Friday, June 30, 2017

About the Battle Anniversary Series

Presented here for the next several day will be a description of the people and events that made up the Battle of Gettysburg, and a final piece that deals with the Battlefield itself.

The essays are now posted in chronological order for ease of access and reading. Read them from the top, from 1-9.  At the bottom of the page, click "Older Posts" to continue the series. 

We hope they help you to grasp what happened here on those hot early summer days of 1863. We welcome questions. Please feel free to email us using the link that says "Email Me", just above the local weather near the top of the left sidebar.

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We support the Roadmap to Reform!

“Be steadfast in your anger, be sure in your convictions, be moved by the right and certainty that abuse of power must be defeated at every turn; uphold Liberty as the just reward of a watchful people, and let not those who have infringed upon that Liberty steal it away from you. Never loosen your grip on Liberty!" -- GettysBLOG

“Legislation without representation is tyranny.” -- GettysBLOG

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Wednesday, June 28, 2017

Monday, June 29, 1863

Courtesy of the Three Days at Gettysburg Blog

The movement of large bodies of Civil War troops from one point to another was a difficult undertaking.  While there are guidelines, many fall by the wayside due to the vicissitudes of time and distance, available roads, physical barriers such as rivers and streams, dense forests, rocky ground, mountains, lack of water, bad roads, lack of roads, and of course, the physical and mental condition of the troops, and finally, by the presence of the enemy in any strength that could present an obstacle to movement. 

So it was for both Robert E. Lee and George G. Meade at the end of June, 1863.  It began to become apparent to both that there would soon be a battle, but the question was "Where?"

Lee was in the Cumberland Valley perhaps 20 miles west of Gettysburg, with some of his troops farther north toward Camp Hill, and others separated from the main body by almost 50 miles, having marched to the banks of the Susquehanna River at Wrightsville. 

Meade was still in west-central Maryland but his troops were moving north at a good clip.  A network of roads led into western York County, and eastern Adams County, while some others led into central Adams County.  See the Campaign map below:



 
The natural convergence of the two armies would be somewhere around the town of Gettysburg.  One look at the map and you can see why the eye is naturally drawn to Gettysburg...the network of roads leading into and out of the town is geometric, balanced, and becomes a focal point:  it not only drew the eye, it drew the armies as well.


So it was with Lee, and Meade, and with John Reynolds as well.  Major General John Fulton Reynolds, commanding the First Corps of the Army of the Potomac, was a native Pennsylvanian, born and raised in nearby Lancaster City, about 65 miles east and well across the Susquehanna River.  Reynolds was also the ranking officer in the Army of the Potomac, and a trusted commander of the Union First Corps, known for its tenacious fighting regardless of its losses.  Premier among the First Corps was the First Brigade of the First Division, a brigade of Midwesterners under the command of Brigadier General Solomon Meredith.  The soldiers in the brigade were battle tested, battle hardened and some of the toughest fighters in either army.  They wore  distinctive high crowned black-lacquered hats, and that was how they were known in the ranks of the Army of Northern Virginia: "...them damned Black Hats!"    Meade placed Reynolds in command of his left wing of the army, which then  consisted of the First, Third and Eleventh Corps.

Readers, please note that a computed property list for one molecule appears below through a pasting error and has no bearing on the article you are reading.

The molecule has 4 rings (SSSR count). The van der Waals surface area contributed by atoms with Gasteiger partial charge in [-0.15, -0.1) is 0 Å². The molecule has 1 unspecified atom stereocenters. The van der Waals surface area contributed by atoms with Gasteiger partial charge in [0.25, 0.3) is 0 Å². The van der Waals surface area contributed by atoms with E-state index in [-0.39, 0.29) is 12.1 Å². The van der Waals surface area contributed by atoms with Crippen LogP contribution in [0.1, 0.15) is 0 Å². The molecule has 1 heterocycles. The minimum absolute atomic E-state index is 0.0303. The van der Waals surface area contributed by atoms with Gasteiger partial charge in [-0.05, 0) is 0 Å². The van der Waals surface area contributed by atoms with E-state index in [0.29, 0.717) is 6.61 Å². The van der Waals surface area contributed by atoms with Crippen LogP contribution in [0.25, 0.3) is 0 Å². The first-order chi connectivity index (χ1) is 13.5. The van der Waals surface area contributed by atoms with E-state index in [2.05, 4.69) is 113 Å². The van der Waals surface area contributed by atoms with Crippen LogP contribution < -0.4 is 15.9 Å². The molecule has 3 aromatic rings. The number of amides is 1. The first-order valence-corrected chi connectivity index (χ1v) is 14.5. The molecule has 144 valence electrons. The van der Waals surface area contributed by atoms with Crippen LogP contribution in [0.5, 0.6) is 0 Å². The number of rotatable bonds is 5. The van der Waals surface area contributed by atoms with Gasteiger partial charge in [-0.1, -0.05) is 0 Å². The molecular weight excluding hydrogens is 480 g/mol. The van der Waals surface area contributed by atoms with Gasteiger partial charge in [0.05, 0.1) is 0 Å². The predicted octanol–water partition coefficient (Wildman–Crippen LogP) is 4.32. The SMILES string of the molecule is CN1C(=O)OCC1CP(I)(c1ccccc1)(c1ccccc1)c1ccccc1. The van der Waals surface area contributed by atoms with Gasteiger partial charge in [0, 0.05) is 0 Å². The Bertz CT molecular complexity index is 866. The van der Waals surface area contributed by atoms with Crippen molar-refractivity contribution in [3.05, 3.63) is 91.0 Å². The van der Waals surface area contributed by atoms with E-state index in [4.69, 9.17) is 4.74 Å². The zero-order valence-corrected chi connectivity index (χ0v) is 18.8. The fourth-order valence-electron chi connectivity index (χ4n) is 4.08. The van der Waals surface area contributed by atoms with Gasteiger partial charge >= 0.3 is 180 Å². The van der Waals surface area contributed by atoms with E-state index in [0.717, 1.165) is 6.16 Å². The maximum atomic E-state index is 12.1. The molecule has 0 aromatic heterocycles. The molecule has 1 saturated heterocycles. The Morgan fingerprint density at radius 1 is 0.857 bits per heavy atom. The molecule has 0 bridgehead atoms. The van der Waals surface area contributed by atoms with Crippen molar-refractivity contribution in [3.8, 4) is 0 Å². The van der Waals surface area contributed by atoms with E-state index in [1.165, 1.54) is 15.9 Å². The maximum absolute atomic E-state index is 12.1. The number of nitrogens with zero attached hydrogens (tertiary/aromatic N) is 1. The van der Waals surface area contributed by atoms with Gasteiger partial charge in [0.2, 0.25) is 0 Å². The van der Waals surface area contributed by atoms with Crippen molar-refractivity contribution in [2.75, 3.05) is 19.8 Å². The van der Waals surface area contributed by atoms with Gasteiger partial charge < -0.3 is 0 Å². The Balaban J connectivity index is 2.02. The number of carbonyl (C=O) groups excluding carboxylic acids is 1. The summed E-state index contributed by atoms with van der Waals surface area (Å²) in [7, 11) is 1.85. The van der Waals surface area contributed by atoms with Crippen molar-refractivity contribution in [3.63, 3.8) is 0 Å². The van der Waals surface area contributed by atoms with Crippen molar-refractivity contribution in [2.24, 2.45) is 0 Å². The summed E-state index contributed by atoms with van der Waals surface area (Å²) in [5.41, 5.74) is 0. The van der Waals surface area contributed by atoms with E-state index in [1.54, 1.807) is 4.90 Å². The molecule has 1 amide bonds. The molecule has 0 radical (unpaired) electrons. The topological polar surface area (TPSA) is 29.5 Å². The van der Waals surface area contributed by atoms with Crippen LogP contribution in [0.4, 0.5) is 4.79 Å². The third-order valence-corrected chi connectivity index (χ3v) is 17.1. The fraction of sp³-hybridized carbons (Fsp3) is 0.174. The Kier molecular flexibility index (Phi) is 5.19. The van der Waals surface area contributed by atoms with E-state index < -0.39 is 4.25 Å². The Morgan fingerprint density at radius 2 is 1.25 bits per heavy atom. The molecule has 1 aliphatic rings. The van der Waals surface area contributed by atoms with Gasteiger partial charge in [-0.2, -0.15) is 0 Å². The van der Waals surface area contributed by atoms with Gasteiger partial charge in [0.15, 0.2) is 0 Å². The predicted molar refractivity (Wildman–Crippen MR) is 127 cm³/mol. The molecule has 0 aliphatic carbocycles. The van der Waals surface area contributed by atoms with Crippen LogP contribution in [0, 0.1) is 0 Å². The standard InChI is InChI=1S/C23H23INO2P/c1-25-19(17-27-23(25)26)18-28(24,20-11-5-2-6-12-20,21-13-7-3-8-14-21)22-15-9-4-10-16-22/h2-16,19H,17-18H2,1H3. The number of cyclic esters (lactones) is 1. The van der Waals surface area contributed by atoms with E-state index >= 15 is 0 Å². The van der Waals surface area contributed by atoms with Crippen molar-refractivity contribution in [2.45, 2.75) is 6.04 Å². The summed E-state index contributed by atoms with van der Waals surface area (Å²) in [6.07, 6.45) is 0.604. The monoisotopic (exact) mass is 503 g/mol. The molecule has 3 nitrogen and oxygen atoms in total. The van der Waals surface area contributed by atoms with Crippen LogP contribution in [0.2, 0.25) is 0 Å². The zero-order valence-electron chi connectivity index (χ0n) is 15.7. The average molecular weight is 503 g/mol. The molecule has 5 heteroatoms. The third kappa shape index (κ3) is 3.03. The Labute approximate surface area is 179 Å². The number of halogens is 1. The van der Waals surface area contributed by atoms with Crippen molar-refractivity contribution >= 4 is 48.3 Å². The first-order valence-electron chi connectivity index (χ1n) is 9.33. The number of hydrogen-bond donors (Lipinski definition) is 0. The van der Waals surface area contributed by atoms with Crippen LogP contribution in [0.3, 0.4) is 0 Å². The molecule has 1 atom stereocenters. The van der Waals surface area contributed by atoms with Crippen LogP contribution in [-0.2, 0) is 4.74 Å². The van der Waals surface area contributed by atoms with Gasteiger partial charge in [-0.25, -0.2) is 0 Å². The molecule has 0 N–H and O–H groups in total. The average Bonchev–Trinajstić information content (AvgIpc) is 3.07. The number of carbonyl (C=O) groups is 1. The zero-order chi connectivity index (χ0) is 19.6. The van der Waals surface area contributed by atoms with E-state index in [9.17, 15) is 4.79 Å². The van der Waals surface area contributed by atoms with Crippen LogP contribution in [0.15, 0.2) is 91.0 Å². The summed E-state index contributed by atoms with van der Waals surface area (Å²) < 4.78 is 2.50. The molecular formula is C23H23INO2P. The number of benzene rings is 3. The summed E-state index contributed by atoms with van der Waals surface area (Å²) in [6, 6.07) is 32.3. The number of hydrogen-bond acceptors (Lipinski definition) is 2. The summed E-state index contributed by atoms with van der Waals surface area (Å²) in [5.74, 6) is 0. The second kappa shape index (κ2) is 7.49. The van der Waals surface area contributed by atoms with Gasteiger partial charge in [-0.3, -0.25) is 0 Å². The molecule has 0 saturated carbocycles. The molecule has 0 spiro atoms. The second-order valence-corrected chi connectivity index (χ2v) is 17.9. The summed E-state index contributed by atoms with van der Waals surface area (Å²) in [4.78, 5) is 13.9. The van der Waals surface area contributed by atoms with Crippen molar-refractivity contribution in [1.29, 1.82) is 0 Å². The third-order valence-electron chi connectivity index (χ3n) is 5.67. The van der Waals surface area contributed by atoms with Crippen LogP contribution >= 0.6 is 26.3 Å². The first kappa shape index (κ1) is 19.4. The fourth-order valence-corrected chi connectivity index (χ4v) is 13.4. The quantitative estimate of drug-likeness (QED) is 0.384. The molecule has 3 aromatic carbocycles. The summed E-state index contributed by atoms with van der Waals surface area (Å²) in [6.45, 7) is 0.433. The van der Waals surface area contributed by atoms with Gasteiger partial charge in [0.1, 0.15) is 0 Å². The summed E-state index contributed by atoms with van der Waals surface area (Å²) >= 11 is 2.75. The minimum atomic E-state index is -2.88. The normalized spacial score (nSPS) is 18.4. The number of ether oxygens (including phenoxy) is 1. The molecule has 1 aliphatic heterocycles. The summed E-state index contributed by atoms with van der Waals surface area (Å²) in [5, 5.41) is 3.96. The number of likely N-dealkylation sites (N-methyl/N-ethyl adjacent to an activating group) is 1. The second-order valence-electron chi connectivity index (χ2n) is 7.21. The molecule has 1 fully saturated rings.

At the end of the march on the 29th, Reynolds made his headquarters in Emmitsburg, Maryland, just a few miles from the Pennsylvania border.  He recognized the focal point on the maps that Gettysburg presented, and the network of roads.  Additionally he could see that his line of march would take him straight north into downtown Gettysburg.  He also would have seen a network of side roads on the southeast of town.  That was something that could come in handy if they fought at Gettysburg. 

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In the Cumberland Valley, between Chambersburg and Carlisle, General Robert E. Lee was issuing orders to concentrate his forces near Gettysburg.  He had already ordered Ewell to head back with his two divisions [Rodes's, and Johnson's Divisions], to return to Chambersburg, and almost immediately changed those orders.  It was too late for Major General Edward Allegheny Johnson's Division as they had gotten on the road southwest to Chambersburg in near record time.  It would be foolish to turn them around when they had already covered so much ground.  Lee rode north and joined Major General Robert Rodes and his division at Carlisle.  The next day Lee would ride over South Mountain to York Springs with Rodes's Division.  Other orders recalled Major General Jubal Early's Division from far to the east, and bring them to East Berlin northeast of Gettysburg.  Lieutenant General Ambrose Powell Hill's Corps was ordered toward Cashtown on the Chambersburg Pike about 8 miles west of Gettysburg.  Longstreet’s Corps was still in the Cumberland Valley waiting for the roads east to clear enough to start his men east.